“In the beginning I was addicted to these spaces where I had the option of having positive relationships with the other side. I found something was healing in me regarding all the pain that I had, and I wanted to be there all the time,” he said. “Slowly, slowly, I became very passionate, and I voiced my opinions a lot, engaged in a lot of arguments with people around me and also with my family.”
But then, an unexpected thing began to happen: Through his Palestinian friends he began to learn the history of the region and to speak Arabic, the language of his father’s homeland.
And with time, especially with his growing understanding of the Arabic language and the history of the Middle East, a new connection with his father emerged.
“We started speaking about the history of the region, the problematic presence of foreigners, the importance of recognizing the expulsion of various groups, including Jews, from Arab countries, and I was telling him all the time that I bring into dynamics the connection of my family to Libya and the fact that they cannot go there anymore. And from this his heart opened, because he felt like he was being heard and his story was being heard.”
THE ONLY OPTION
In order to change the framework in which the peace process is discussed, Liel promotes a regional approach throughout his projects while trying to highlight lessons from other regions.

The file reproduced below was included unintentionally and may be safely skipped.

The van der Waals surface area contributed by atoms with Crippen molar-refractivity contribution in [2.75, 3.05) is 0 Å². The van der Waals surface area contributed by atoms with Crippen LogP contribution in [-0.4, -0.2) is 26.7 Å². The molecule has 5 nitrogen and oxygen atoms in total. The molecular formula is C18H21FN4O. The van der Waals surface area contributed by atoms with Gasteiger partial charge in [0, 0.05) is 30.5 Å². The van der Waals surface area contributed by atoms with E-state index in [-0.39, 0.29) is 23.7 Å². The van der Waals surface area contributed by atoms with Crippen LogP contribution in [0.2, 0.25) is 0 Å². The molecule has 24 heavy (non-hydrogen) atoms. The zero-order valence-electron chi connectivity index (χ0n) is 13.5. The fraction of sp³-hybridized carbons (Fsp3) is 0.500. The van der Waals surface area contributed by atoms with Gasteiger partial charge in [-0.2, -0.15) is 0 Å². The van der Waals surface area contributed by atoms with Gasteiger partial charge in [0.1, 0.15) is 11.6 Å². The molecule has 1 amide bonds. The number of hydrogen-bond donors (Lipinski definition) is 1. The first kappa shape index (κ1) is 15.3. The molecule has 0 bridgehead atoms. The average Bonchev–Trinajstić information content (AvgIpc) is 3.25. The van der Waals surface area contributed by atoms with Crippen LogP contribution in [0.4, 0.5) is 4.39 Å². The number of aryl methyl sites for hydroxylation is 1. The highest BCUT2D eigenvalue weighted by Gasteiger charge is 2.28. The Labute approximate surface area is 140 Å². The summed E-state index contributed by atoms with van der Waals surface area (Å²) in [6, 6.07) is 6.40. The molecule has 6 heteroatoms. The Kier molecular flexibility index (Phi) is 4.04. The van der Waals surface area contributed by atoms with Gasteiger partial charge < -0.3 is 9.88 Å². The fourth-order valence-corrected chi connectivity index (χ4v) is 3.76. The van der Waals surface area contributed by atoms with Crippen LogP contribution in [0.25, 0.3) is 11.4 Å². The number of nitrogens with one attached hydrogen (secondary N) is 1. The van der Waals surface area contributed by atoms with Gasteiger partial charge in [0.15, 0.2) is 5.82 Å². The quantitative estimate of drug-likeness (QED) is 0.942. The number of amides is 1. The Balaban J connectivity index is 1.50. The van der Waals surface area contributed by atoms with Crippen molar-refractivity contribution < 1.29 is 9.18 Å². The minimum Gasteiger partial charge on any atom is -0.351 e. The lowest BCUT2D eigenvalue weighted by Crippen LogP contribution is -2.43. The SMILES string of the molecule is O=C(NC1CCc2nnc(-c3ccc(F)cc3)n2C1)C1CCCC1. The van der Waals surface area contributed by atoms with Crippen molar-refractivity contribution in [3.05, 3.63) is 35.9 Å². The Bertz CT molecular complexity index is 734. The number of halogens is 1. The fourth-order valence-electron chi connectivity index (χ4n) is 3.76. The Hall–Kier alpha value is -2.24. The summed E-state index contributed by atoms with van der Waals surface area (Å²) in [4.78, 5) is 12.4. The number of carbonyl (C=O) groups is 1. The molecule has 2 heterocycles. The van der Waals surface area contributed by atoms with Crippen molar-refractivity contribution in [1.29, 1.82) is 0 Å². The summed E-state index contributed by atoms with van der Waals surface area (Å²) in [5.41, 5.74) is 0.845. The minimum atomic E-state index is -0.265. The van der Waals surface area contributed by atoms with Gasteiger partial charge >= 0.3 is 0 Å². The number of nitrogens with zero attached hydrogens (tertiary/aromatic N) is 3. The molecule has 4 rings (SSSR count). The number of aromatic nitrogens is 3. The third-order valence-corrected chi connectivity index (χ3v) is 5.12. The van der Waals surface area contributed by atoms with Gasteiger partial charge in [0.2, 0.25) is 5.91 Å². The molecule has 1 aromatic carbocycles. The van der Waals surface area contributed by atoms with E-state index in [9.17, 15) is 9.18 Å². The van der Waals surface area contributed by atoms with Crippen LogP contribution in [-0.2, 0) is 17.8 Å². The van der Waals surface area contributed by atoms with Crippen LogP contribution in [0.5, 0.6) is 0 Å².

At the time of this interview, Liel was in the thick of organizing “In Between: Visions From Contested Cities,” an IPCRI conference that will bring together representatives from cities that were divided by conflict—Belfast in Northern Ireland, Nicosia in Cyprus, and Sarajevo in Bosnia—to share perspectives and expose Jerusalemites to how conflicts were handled in other places.
“It seems that we have been talking about the conflict in the same way for many years now, we’re stuck in the same language, the same solutions,” he said. “It’s important to show the people that it’s possible to solve conflict—we’re not stuck with it, but we should think creatively about how we solve it.”
In other projects that he leads, he tries to build forums of people from across the region aimed at promoting a regional agenda towards social change. And when he’s not working on a project directly related to the Middle East conflict, he’s spending time with people who work in the field, and even his “getaways” are typically more like work retreats, for example, working in the desert as opposed to the city.